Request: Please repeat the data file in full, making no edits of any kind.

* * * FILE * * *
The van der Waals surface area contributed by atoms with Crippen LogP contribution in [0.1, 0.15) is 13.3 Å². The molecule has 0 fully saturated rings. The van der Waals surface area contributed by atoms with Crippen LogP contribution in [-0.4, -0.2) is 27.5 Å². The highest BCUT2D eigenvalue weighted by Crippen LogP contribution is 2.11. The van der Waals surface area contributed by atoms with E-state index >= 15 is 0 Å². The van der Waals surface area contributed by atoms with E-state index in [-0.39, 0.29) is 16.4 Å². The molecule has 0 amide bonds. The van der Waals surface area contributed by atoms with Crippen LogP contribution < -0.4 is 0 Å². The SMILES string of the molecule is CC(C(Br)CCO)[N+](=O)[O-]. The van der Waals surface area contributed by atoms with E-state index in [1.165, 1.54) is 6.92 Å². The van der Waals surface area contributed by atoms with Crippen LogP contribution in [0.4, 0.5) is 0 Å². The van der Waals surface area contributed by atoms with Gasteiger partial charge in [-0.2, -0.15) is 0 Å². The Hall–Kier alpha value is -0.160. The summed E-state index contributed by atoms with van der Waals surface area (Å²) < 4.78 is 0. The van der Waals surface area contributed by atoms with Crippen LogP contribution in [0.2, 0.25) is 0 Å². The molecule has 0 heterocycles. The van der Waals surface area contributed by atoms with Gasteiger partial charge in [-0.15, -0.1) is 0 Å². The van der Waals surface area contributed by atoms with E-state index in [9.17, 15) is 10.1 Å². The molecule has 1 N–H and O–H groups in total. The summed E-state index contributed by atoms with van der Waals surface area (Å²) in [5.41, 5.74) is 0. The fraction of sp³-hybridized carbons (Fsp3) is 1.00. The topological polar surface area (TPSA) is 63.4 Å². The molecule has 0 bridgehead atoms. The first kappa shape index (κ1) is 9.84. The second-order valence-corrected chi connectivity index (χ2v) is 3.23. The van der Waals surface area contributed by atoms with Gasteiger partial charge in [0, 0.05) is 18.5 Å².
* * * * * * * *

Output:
The van der Waals surface area contributed by atoms with Crippen LogP contribution in [0.1, 0.15) is 13.3 Å². The molecule has 0 fully saturated rings. The van der Waals surface area contributed by atoms with Crippen LogP contribution in [-0.4, -0.2) is 27.5 Å². The highest BCUT2D eigenvalue weighted by Crippen LogP contribution is 2.11. The van der Waals surface area contributed by atoms with E-state index >= 15 is 0 Å². The van der Waals surface area contributed by atoms with E-state index in [-0.39, 0.29) is 16.4 Å². The molecule has 0 amide bonds. The van der Waals surface area contributed by atoms with Crippen LogP contribution < -0.4 is 0 Å². The SMILES string of the molecule is CC(C(Br)CCO)[N+](=O)[O-]. The van der Waals surface area contributed by atoms with E-state index in [1.165, 1.54) is 6.92 Å². The van der Waals surface area contributed by atoms with Crippen LogP contribution in [0.4, 0.5) is 0 Å². The van der Waals surface area contributed by atoms with Gasteiger partial charge in [-0.2, -0.15) is 0 Å². The Hall–Kier alpha value is -0.160. The summed E-state index contributed by atoms with van der Waals surface area (Å²) < 4.78 is 0. The van der Waals surface area contributed by atoms with Crippen LogP contribution in [0.2, 0.25) is 0 Å². The molecule has 0 heterocycles. The van der Waals surface area contributed by atoms with Gasteiger partial charge in [-0.15, -0.1) is 0 Å². The van der Waals surface area contributed by atoms with E-state index in [9.17, 15) is 10.1 Å². The molecule has 1 N–H and O–H groups in total. The summed E-state index contributed by atoms with van der Waals surface area (Å²) in [5.41, 5.74) is 0. The fraction of sp³-hybridized carbons (Fsp3) is 1.00. The topological polar surface area (TPSA) is 63.4 Å². The molecule has 0 bridgehead atoms. The first kappa shape index (κ1) is 9.84. The second-order valence-corrected chi connectivity index (χ2v) is 3.23. The van der Waals surface area contributed by atoms with Gasteiger partial charge in [0, 0.05) is 18.5 Å².